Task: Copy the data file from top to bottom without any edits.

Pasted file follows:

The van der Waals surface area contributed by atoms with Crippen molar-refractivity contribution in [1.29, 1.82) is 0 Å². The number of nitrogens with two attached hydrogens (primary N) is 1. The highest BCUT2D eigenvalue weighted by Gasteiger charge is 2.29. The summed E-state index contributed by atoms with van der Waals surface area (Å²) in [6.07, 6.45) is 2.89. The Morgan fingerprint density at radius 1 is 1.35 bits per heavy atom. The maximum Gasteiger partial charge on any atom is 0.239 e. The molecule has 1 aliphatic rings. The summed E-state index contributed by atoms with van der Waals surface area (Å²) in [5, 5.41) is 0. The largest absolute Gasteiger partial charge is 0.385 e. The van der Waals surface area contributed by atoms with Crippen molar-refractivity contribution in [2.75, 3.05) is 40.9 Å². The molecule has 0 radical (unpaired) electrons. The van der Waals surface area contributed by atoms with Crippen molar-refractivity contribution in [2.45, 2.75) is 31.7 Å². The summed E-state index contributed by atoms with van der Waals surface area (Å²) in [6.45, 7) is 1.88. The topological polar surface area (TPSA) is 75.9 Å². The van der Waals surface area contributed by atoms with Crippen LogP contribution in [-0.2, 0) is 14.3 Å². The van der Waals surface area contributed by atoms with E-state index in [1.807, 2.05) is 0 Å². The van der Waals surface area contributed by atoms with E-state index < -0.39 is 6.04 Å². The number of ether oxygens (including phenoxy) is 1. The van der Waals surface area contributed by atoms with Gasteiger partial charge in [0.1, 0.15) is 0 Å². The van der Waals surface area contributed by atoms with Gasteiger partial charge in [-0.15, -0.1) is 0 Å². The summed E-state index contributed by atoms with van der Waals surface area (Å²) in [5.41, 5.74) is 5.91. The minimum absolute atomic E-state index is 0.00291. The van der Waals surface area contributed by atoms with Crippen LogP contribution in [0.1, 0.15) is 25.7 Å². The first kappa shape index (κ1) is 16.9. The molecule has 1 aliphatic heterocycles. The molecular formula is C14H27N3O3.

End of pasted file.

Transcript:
The van der Waals surface area contributed by atoms with Crippen molar-refractivity contribution in [1.29, 1.82) is 0 Å². The number of nitrogens with two attached hydrogens (primary N) is 1. The highest BCUT2D eigenvalue weighted by Gasteiger charge is 2.29. The summed E-state index contributed by atoms with van der Waals surface area (Å²) in [6.07, 6.45) is 2.89. The Morgan fingerprint density at radius 1 is 1.35 bits per heavy atom. The maximum Gasteiger partial charge on any atom is 0.239 e. The molecule has 1 aliphatic rings. The summed E-state index contributed by atoms with van der Waals surface area (Å²) in [5, 5.41) is 0. The largest absolute Gasteiger partial charge is 0.385 e. The van der Waals surface area contributed by atoms with Crippen molar-refractivity contribution in [2.75, 3.05) is 40.9 Å². The molecule has 0 radical (unpaired) electrons. The van der Waals surface area contributed by atoms with Crippen molar-refractivity contribution in [2.45, 2.75) is 31.7 Å². The summed E-state index contributed by atoms with van der Waals surface area (Å²) in [6.45, 7) is 1.88. The topological polar surface area (TPSA) is 75.9 Å². The van der Waals surface area contributed by atoms with Crippen LogP contribution in [-0.2, 0) is 14.3 Å². The van der Waals surface area contributed by atoms with E-state index in [1.807, 2.05) is 0 Å². The van der Waals surface area contributed by atoms with E-state index < -0.39 is 6.04 Å². The number of ether oxygens (including phenoxy) is 1. The van der Waals surface area contributed by atoms with Gasteiger partial charge in [0.1, 0.15) is 0 Å². The van der Waals surface area contributed by atoms with Gasteiger partial charge in [-0.15, -0.1) is 0 Å². The summed E-state index contributed by atoms with van der Waals surface area (Å²) in [5.41, 5.74) is 5.91. The minimum absolute atomic E-state index is 0.00291. The van der Waals surface area contributed by atoms with Crippen LogP contribution in [0.1, 0.15) is 25.7 Å². The first kappa shape index (κ1) is 16.9. The molecule has 1 aliphatic heterocycles. The molecular formula is C14H27N3O3.